In Focus: Mile Zero Dance

By Maureen McNamee

Mile Zero Dance’s new work will pay tribute to Edmonton’s Great Western Garment Company, which was founded in 1911 and became the largest workwear manufacturing company in Canada before closing in 2004. At one time it employed hundreds of people, including many immigrant women. The performance, Anything Goes: GWG Dance in 17 Parts, will take audiences behind the scenes to look at the people and process behind the business.

“I had GWGs as a kid. They were called ‘Wee Gees,’” says Gerry Morita, artistic director of Mile Zero Dance. “I never knew much about the factory and its history until Gene Dub opened up the former factory downtown as the Red Strap Art Market and rented space to craftspeople and artists and even had a few performances there. My parents also told stories about it.

“I can vaguely recall when it shut down, but I wasn’t very aware of the history until I began researching it. I often do projects like this that delve into history—usually of a building—to inquire into what Edmonton is today compared to what it used to be.”

Morita says she was surprised to learn that a lot of Edmontonians had never heard of the city’s clothesmaking past. She compares the closure of the GWG factory to the city losing its status as “City of Champions” when its hockey team stopped winning. “For a period of time we were the home of GWG and we were this proud, working-man clothes factory place, but then that got closed down and we promptly forgot about it.”

Morita’s co-creator, Lin Snelling, a dancer and choreographer who teaches at U of A, brings a global perspective to the work. “Blue jeans today are still sewed by sweatshop labour in much the same way that they were 50 or even 100 years ago,” Morita adds.

In collaboration with other artists, they’ve developed a performance piece that combines visual art, dance and sound. The show, running May 26 and 27 at Sugar Swing, will have different stations representing activities such as sewing or dyeing denim, and the audience will be free to move from one to another. At the same time, a soundtrack will play stories about GWG from people who recall wearing the jeans or working at the factory.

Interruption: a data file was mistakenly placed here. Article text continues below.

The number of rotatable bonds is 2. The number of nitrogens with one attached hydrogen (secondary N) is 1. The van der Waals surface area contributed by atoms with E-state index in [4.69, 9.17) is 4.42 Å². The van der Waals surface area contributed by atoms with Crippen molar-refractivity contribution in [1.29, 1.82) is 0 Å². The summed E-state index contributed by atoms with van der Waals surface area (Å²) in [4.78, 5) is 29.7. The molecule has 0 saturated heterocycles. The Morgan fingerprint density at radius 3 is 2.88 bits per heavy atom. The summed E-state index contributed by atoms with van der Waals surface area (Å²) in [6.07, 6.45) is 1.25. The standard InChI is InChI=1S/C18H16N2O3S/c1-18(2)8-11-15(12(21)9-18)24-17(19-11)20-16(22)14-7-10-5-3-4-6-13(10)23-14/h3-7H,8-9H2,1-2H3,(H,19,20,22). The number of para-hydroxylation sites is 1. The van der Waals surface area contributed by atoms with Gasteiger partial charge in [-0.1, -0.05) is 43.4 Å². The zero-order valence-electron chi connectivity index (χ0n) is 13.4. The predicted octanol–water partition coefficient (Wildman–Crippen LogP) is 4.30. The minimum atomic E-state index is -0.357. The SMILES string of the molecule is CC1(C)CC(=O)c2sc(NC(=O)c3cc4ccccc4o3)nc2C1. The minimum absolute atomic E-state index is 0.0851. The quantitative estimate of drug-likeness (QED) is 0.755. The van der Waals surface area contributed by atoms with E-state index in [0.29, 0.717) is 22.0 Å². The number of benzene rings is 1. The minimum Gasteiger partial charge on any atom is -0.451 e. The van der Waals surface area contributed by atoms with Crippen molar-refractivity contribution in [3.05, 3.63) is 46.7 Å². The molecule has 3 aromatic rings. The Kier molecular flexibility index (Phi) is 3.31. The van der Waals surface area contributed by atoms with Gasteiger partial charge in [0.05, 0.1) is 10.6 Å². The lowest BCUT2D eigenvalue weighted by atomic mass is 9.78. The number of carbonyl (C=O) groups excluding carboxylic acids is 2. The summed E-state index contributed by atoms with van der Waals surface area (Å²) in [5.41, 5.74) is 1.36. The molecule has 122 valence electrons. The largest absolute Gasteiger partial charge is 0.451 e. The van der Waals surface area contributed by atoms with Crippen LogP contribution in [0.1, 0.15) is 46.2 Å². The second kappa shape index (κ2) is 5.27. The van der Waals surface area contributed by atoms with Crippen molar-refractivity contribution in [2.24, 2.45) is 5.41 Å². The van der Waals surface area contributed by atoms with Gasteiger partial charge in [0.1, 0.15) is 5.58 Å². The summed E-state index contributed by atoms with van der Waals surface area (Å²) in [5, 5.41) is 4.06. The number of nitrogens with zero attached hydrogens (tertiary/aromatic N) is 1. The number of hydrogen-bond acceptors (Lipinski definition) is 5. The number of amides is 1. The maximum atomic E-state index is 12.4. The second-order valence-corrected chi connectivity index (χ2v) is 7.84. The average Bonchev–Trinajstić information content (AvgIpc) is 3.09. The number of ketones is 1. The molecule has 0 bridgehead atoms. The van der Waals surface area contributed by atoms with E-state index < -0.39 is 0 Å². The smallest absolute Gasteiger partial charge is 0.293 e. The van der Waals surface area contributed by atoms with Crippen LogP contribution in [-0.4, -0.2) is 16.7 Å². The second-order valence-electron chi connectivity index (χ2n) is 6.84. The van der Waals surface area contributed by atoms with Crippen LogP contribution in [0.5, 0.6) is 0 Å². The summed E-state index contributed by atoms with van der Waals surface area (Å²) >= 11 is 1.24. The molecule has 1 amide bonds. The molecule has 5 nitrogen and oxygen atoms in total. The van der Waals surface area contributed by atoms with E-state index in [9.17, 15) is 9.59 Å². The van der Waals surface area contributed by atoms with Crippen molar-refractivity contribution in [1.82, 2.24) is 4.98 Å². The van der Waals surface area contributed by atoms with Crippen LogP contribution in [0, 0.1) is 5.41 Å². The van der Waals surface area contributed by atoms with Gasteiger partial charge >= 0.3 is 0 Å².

It’s not surprising Morita, an advocate for the city’s arts, chose to tell a local story. She regularly includes Edmonton artists in the company’s Dance Crush series featuring Canadian movement-based artists, and invites people from different disciplines to curate other series.

Mile Zero Dance also takes art directly to the people. The mobile show RV There Yet? travels to different Edmonton neighbourhoods in an old trailer, and the company hosts art shows in the storefront windows of its Little Italy studio as a way to engage shoppers at street level.

The Alberta Foundation for the Arts recently named Morita one of the province’s 25 most influential artists of the past 25 years, recognizing her innovation as well as her efforts to bring local artists and audiences from different disciplines and communities together.

“I see lots of gaps, culturally and artistically, in things that could happen—ways to engage young artists and keep them working, ways to have audiences be more proud of work that comes from here,” she says. “By having work that’s a direct expression of here, it gives people a voice about the place they live in.”

And you won’t find local stories like the rise and fall of GWG on Netflix. “That’s the competition now—this global culture that you can consume from your bed…. So I make events that are interesting for people to leave their houses for.”

—Maureen McNamee



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